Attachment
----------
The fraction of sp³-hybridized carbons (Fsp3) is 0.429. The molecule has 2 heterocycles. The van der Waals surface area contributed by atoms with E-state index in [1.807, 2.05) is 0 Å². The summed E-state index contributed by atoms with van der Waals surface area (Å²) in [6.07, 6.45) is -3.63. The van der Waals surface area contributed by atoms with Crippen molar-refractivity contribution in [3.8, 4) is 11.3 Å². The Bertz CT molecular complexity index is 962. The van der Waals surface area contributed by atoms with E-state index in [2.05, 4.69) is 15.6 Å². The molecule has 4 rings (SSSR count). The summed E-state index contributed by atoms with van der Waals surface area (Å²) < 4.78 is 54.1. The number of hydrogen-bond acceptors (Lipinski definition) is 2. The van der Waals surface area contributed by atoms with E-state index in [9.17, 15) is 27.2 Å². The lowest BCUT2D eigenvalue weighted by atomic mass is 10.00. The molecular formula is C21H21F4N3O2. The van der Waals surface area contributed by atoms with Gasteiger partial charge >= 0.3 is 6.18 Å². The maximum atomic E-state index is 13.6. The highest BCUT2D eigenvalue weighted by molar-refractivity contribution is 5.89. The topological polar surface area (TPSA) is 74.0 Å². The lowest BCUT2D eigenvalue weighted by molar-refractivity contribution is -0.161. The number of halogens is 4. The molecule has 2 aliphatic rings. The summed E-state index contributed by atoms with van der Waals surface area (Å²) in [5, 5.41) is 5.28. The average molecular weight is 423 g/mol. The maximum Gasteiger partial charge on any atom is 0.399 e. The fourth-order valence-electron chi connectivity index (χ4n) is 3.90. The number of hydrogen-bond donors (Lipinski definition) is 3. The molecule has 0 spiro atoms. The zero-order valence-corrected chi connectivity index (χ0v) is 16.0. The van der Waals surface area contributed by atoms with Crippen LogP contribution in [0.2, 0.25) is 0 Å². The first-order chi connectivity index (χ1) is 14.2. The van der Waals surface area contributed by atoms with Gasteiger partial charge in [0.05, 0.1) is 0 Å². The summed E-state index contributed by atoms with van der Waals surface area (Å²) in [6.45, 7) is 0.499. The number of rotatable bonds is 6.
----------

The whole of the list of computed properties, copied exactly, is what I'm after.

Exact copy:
The fraction of sp³-hybridized carbons (Fsp3) is 0.429. The molecule has 2 heterocycles. The van der Waals surface area contributed by atoms with E-state index in [1.807, 2.05) is 0 Å². The summed E-state index contributed by atoms with van der Waals surface area (Å²) in [6.07, 6.45) is -3.63. The van der Waals surface area contributed by atoms with Crippen molar-refractivity contribution in [3.8, 4) is 11.3 Å². The Bertz CT molecular complexity index is 962. The van der Waals surface area contributed by atoms with E-state index in [2.05, 4.69) is 15.6 Å². The molecule has 4 rings (SSSR count). The summed E-state index contributed by atoms with van der Waals surface area (Å²) < 4.78 is 54.1. The number of hydrogen-bond acceptors (Lipinski definition) is 2. The van der Waals surface area contributed by atoms with E-state index in [9.17, 15) is 27.2 Å². The lowest BCUT2D eigenvalue weighted by atomic mass is 10.00. The molecular formula is C21H21F4N3O2. The van der Waals surface area contributed by atoms with Gasteiger partial charge >= 0.3 is 6.18 Å². The maximum atomic E-state index is 13.6. The highest BCUT2D eigenvalue weighted by molar-refractivity contribution is 5.89. The topological polar surface area (TPSA) is 74.0 Å². The lowest BCUT2D eigenvalue weighted by molar-refractivity contribution is -0.161. The number of halogens is 4. The molecule has 2 aliphatic rings. The summed E-state index contributed by atoms with van der Waals surface area (Å²) in [5, 5.41) is 5.28. The average molecular weight is 423 g/mol. The maximum Gasteiger partial charge on any atom is 0.399 e. The fourth-order valence-electron chi connectivity index (χ4n) is 3.90. The number of hydrogen-bond donors (Lipinski definition) is 3. The molecule has 0 spiro atoms. The zero-order valence-corrected chi connectivity index (χ0v) is 16.0. The van der Waals surface area contributed by atoms with Crippen LogP contribution in [0.2, 0.25) is 0 Å². The first-order chi connectivity index (χ1) is 14.2. The van der Waals surface area contributed by atoms with Gasteiger partial charge in [0.05, 0.1) is 0 Å². The summed E-state index contributed by atoms with van der Waals surface area (Å²) in [6.45, 7) is 0.499. The number of rotatable bonds is 6.